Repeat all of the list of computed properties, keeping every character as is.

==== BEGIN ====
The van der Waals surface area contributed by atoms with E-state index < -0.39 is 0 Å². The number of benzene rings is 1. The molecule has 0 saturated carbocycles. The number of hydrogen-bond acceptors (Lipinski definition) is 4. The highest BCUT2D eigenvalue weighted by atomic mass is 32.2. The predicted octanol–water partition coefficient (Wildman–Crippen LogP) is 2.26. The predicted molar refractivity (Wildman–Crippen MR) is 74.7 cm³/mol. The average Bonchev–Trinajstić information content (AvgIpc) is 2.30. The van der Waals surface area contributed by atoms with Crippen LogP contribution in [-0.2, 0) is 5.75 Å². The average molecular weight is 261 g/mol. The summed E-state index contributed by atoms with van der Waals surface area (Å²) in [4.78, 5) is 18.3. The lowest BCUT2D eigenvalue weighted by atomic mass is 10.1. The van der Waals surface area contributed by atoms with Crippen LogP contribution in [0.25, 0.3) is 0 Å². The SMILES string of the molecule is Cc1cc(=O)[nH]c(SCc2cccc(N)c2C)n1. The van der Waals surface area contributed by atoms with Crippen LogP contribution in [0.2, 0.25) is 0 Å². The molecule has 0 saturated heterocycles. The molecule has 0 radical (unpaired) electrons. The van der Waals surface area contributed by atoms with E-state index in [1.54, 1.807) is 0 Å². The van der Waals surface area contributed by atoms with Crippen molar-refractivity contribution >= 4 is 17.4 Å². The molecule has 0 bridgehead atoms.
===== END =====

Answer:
The van der Waals surface area contributed by atoms with E-state index < -0.39 is 0 Å². The number of benzene rings is 1. The molecule has 0 saturated carbocycles. The number of hydrogen-bond acceptors (Lipinski definition) is 4. The highest BCUT2D eigenvalue weighted by atomic mass is 32.2. The predicted octanol–water partition coefficient (Wildman–Crippen LogP) is 2.26. The predicted molar refractivity (Wildman–Crippen MR) is 74.7 cm³/mol. The average Bonchev–Trinajstić information content (AvgIpc) is 2.30. The van der Waals surface area contributed by atoms with Crippen LogP contribution in [-0.2, 0) is 5.75 Å². The average molecular weight is 261 g/mol. The summed E-state index contributed by atoms with van der Waals surface area (Å²) in [4.78, 5) is 18.3. The lowest BCUT2D eigenvalue weighted by atomic mass is 10.1. The van der Waals surface area contributed by atoms with Crippen LogP contribution in [0.25, 0.3) is 0 Å². The SMILES string of the molecule is Cc1cc(=O)[nH]c(SCc2cccc(N)c2C)n1. The van der Waals surface area contributed by atoms with Crippen LogP contribution in [0.2, 0.25) is 0 Å². The molecule has 0 saturated heterocycles. The molecule has 0 radical (unpaired) electrons. The van der Waals surface area contributed by atoms with E-state index in [1.54, 1.807) is 0 Å². The van der Waals surface area contributed by atoms with Crippen molar-refractivity contribution >= 4 is 17.4 Å². The molecule has 0 bridgehead atoms.